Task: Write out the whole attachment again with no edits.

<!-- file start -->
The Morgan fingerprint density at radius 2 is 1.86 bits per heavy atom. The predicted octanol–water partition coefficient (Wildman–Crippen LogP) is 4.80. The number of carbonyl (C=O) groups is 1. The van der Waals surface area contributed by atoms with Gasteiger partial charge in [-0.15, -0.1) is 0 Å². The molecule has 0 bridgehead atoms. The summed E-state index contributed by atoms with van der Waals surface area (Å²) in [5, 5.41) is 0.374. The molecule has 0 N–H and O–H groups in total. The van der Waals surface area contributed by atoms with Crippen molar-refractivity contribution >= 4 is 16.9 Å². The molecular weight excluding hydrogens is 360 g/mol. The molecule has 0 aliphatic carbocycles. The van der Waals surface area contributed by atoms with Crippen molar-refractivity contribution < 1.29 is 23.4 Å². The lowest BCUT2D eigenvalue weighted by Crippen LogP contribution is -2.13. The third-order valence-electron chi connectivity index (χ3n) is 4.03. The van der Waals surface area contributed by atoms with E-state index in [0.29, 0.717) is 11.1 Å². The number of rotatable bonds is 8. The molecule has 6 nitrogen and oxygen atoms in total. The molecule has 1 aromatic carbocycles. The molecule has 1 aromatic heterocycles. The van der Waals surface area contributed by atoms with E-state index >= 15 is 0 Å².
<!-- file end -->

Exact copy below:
The Morgan fingerprint density at radius 2 is 1.86 bits per heavy atom. The predicted octanol–water partition coefficient (Wildman–Crippen LogP) is 4.80. The number of carbonyl (C=O) groups is 1. The van der Waals surface area contributed by atoms with Gasteiger partial charge in [-0.15, -0.1) is 0 Å². The molecule has 0 bridgehead atoms. The summed E-state index contributed by atoms with van der Waals surface area (Å²) in [5, 5.41) is 0.374. The molecule has 0 N–H and O–H groups in total. The van der Waals surface area contributed by atoms with Crippen molar-refractivity contribution >= 4 is 16.9 Å². The molecular weight excluding hydrogens is 360 g/mol. The molecule has 0 aliphatic carbocycles. The van der Waals surface area contributed by atoms with Crippen molar-refractivity contribution < 1.29 is 23.4 Å². The lowest BCUT2D eigenvalue weighted by Crippen LogP contribution is -2.13. The third-order valence-electron chi connectivity index (χ3n) is 4.03. The van der Waals surface area contributed by atoms with E-state index in [0.29, 0.717) is 11.1 Å². The number of rotatable bonds is 8. The molecule has 6 nitrogen and oxygen atoms in total. The molecule has 1 aromatic carbocycles. The molecule has 1 aromatic heterocycles. The van der Waals surface area contributed by atoms with E-state index >= 15 is 0 Å².